A House panel is looking into charges of sexual assault made by a former Halliburton/KBR employee in Iraq.
At a hearing next Wednesday, the House Judiciary Committee will hear
testimony relating to allegations made by Jamie Leigh Jones that in
2005, a group of Halliburton/KBR employees in Baghdad drugged her and
gang-raped her less than a week into her time in the country.
The hearing comes on the heels of numerous letters from
lawmakers demanding answers in the case, which will be featured on ABC
News' "20/20" this Friday.
Rep. Ted Poe, R-Texas, wrote earlier this week to Attorney
General Michael Mukasey, Secretary of State Condoleezza Rice and a
State Diplomatic Security agent who allegedly worked Jones' case.
Jones has said Poe's intervention with the State Department
more than two years ago led to freeing her from the furnished container
in which she says Halliburton/KBR held her following her alleged rape.
Sen. Hillary Clinton, D-N.Y., also wrote to Mukasey, to ask for an investigation into Jones' claims.
And House Judiciary Committee Chairman John Conyers, D-Mich., also wrote a letter to Mukasey, which was co-signed by Poe.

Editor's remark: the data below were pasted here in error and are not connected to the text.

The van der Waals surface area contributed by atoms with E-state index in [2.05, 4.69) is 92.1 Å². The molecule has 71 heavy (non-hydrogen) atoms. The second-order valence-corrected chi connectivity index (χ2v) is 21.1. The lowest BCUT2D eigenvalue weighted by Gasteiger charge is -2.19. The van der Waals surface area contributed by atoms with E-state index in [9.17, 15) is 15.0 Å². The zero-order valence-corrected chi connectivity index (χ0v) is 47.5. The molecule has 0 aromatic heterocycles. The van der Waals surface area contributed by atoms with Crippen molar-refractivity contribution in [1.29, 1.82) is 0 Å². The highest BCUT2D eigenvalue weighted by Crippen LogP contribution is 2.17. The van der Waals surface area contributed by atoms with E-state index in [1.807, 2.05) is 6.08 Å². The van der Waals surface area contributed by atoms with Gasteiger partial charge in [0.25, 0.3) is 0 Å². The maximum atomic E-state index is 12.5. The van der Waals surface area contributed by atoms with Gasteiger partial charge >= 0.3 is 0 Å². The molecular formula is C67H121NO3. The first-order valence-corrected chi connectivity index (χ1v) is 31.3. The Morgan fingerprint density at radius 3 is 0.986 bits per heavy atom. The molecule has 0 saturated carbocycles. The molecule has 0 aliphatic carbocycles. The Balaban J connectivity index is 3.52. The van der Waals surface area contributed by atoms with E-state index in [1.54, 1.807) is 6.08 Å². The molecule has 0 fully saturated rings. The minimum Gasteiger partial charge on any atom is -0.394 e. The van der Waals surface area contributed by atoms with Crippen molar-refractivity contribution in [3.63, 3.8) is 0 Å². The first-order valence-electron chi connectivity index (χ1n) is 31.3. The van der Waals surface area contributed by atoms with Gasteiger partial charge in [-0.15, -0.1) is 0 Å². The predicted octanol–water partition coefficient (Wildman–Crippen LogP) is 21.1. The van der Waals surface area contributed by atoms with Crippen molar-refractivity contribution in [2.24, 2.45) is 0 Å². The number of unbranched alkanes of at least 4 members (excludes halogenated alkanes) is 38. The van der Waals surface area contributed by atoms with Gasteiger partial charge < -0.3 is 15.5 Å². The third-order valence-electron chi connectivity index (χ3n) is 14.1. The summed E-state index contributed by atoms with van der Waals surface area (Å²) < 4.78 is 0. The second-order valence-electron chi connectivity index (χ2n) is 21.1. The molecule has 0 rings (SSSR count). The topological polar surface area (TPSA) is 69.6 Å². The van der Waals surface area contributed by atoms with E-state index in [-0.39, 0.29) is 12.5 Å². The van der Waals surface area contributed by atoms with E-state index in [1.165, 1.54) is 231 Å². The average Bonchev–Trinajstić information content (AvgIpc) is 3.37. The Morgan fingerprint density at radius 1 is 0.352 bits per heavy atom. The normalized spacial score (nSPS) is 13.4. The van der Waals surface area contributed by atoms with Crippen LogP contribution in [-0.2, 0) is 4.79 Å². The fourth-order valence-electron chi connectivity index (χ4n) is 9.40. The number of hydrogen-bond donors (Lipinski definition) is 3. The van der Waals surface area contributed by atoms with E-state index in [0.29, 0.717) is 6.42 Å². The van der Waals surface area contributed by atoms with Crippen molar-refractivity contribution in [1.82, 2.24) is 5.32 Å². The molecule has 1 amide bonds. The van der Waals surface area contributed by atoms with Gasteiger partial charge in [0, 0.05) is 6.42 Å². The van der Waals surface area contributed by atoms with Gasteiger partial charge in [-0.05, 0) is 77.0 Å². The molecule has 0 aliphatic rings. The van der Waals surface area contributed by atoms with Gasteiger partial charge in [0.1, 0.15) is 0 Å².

In a statement, Rep. Jan Schakowsky, D-Ill., blasted the
administration for taking so long to resolve Jones' case, calling it
"just another example of Justice Department's inability to complete an
investigation into possible wrongdoing by private contractors."
On Tuesday, State Department spokesman Sean McCormack confirmed
the department had investigated Jones' case and turned results over to
the Department of Justice. He declined to give specifics or comment
Justice Department spokesman Brian Roehrkasse said Wednesday the case was under investigation. "We just aren't able to comment."
Halliburton, once headed by Vice President Dick Cheney, has won
more than $16 billion in contracts with the U.S. government for work in
Iraq and Afghanistan between 2004 and 2006. It spun off its subsidiary
KBR in April. Jones is suing both companies in civil court; Halliburton
says she has improperly named them as a defendant.
In a statement, KBR said it was "instructed to cease" its own
investigation by U.S. government authorities "because they were
assuming sole responsibility for the criminal investigations."
"The safety and security of all employees remains KBR's top
priority," it said in the statement. "Our commitment in this regard is
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